D.C. Tax Authorities pile on Mark Witaschek, convicted of bizarre gun violation, allegedly at behest of D.C. Attorney General.
We have written about Mark Witaschek many times before.
Witashek was aggressively prosecuted the same D.C. Office of Attorney General that refused to prosecute David Gregory for a clear gun law violation, all because Witaschek was found in possession of
an inoperable shotgun shell and “muzzle loader” bullets, Someone who’s not David Gregory convicted of stupid DC gun law violation:
Yesterday, a D.C. Judge found Mark Witaschek guilty of “attempted possession of unlawful ammunition” for possessing an antique replica muzzleloader bullet.
Emily Miller at the Washington Times has thoroughly chronicled Mr. Witaschek’s court proceedings, which to date have spanned nearly two years and now appear likely to continue into the appellate stage.
In brief, the case centered on a single inert piece of ammunition, which rested on Mr. Witascheck’s desk in the District, and which he did not know was illegal.
William F. Vanderpool, a retired supervisory special agent for the Federal Bureau of Investigation, [explained] to the judge that the saboted lead balls have no powder or propellant attached, so are not “live…”
The primer on the shotgun shell had already been struck by the firing pin. Mr. Witaschek kept the misfired shell on his home office desk as a memento from a hunt.
Ultimately, Mr. Witaschek was sentenced to time served, a $50 fine, and is required to enroll with the Metropolitan Police Department’s firearm offenders’ registry within 48 hours.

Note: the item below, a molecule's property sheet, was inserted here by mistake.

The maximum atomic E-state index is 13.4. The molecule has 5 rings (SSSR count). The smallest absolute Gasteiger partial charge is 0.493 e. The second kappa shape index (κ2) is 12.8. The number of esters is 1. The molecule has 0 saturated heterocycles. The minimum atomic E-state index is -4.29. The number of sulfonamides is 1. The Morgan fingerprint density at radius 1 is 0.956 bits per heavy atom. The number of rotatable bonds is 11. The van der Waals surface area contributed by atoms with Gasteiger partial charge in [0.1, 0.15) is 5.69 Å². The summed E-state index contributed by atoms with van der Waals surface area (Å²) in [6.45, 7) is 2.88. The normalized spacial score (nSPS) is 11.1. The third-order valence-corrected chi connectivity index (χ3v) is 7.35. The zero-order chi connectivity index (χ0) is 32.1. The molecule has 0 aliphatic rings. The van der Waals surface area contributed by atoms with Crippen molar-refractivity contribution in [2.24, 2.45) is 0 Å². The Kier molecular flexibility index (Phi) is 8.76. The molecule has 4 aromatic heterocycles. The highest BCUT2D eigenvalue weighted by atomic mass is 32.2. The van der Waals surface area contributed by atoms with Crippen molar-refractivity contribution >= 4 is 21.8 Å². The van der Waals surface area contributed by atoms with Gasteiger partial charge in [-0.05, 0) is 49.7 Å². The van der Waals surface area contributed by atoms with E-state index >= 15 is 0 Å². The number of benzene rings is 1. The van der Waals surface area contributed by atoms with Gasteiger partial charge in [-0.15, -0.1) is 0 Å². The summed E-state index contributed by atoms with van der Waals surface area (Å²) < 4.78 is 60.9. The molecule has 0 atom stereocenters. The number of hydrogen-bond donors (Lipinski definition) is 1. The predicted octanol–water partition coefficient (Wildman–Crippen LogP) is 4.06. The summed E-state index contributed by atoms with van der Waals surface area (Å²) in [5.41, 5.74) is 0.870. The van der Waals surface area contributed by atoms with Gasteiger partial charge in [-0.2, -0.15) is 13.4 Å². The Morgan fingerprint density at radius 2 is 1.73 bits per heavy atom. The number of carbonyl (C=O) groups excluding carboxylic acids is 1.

That wasn’t the end of the story. As Emily Miller further writes, the D.C. Office of Tax and Reveue now is investigating Witashek’s employment payroll records:
The day after the trial, an agent from the D.C. Office of Tax and Revenue showed up at Mr. Witaschek’s office.
His employer was given a summons to produce payroll and a multitude of other records for investigators by April 11. No allegations have yet been made in this fishing expedition.
Mr. Witaschek said he filed D.C. taxes and paid up to the due dates required, until he moved to Virginia last year.
I asked Mr. Witaschek why he thought this tax investigation suddenly arose.
“I think the police wanted to confiscate my guns from the beginning. They are really angry that I didn’t comply,” the businessman explained. “They will use whatever government resources they choose to get what they wanted — or make me pay. They already used the U.S. attorney, a grand jury, the D.C. attorney general, and now the Office of Tax and Revenue.”
He added, “I don’t think they’ll stop here. After two years of this, why would they?”
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